Canes fans got their first look at the team's prospects Wednesday night at PNC Arena, but with Kim Muir running the on-ice skating sessions.
Muir, a power-skating instructor based in Detroit, again took the prospects through various skating exercises -- the defensemen and goalies first, then the forwards in the second group. She also noticed a difference.
"The forwards are a little more talkative, a little more confident Type-A people," Muir said, smiling. "Defensemen, I think, are more methodical, more thoughtful and stuff.
"The forwards were having fun. Forwards are usually high-tempo, super fast and more about doing the drill rather than methodically doing it correct. They want to be first, want to be the best. Defensemen are usually more analytical about the game and about positioning and stuff like that, and usually not as talkative on the ice."
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Asked to name the "prize student" in each group, Muir picked forward Brent Pedersen and defenseman Josh Wesley. Muir also has worked with the Plymouth Whalers of the OHL, the junior hockey team Wesley played for last season, and said, "He knows all my drills."
Muir was hired to work with the Canes and the Charlotte Checkers (AHL) the past few years, and said she will return this fall for the Canes' preseason training camp.
For defenseman Brett Pesce, attending his second prospects development camp, it meant his second year of the Muir sessions. It’s beneficial, he said, and something he believes will help him again this season.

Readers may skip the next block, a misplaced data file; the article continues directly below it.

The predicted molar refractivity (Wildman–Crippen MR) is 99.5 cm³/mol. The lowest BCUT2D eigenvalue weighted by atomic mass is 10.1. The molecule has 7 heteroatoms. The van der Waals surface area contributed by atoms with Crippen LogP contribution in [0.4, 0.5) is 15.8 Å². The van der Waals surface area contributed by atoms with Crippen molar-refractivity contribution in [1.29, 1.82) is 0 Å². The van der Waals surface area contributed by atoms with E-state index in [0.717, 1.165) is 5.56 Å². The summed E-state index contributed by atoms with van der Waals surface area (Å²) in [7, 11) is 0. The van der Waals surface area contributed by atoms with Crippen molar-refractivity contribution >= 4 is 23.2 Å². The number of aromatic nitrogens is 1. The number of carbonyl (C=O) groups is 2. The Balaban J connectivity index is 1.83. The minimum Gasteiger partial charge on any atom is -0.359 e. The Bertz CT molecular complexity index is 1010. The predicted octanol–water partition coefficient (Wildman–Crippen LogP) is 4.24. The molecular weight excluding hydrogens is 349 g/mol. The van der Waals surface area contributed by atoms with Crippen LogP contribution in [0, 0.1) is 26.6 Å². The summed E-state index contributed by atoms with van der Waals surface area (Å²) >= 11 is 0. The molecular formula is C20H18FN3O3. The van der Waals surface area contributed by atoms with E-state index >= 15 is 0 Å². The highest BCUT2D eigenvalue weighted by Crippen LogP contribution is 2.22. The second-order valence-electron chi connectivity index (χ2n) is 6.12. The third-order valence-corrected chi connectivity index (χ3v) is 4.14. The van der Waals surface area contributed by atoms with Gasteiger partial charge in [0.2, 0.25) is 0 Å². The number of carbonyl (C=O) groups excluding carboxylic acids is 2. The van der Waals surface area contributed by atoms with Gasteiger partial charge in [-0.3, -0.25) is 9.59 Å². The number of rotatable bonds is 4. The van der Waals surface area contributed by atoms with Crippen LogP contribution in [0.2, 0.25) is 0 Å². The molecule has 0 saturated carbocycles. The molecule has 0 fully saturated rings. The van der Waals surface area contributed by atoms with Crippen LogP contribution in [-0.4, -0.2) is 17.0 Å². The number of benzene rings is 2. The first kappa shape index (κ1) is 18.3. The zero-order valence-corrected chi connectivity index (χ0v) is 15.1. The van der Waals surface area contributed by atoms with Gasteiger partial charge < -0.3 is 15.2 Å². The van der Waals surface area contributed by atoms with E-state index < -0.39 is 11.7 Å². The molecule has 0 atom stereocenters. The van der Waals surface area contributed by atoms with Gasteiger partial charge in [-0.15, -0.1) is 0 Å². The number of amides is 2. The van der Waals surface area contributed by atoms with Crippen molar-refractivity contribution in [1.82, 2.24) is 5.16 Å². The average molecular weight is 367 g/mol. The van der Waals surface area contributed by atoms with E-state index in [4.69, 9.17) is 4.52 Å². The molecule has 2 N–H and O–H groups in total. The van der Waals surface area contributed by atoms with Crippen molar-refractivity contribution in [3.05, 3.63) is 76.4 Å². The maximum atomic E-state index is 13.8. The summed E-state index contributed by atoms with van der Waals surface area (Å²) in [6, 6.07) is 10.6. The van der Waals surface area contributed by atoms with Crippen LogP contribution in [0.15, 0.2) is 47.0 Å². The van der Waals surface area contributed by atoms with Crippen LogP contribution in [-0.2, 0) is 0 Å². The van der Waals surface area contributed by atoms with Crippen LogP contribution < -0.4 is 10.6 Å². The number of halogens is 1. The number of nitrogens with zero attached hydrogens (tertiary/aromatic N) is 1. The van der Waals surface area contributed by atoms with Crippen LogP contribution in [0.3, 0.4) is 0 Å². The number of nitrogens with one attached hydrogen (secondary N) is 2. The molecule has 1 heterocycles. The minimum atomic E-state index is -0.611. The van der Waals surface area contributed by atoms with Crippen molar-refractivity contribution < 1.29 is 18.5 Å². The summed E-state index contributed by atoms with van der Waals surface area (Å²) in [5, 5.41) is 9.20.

"You can definitely learn how to get faster and increase your stride," Pesce said. "I know last year I had difficulty backward skating, with the crossovers. This year I thought it was a little better."
Two of Muir's former skating clients are defenseman Tim Gleason and forward Chad LaRose, both Michigan natives who hooked up with Muir as a teacher years ago. Gleason recently signed a free-agent contract that will bring him back to the Canes and LaRose is considering a comeback after a year away from hockey.
"We're hoping Chad comes back," Muir said. "We're just mentally and physically getting him back on track. He wants to be here and my job for anybody is to help them attain their goals."
While the skating sessions left most of the prospects tired and ready for dinner -- they also were on the ice in the morning for hockey drills -- it was even more taxing on goalies Daniel Altshuller and Logan Halladay, who had to do all the tight turns and balance moves in their goalie gear.
"Goalies need a lot of balance in their game," Altshuller said. "And just being good on your feet. A goalie needs to be a good skater and needs to be agile and needs to be flexible. Things like this kinds of get every muscle working."
Talkative or methodical, the forwards, defensemen and the goalies all got the same sendoff from Muir after their sessions -- Muir’s trademark hug for each player.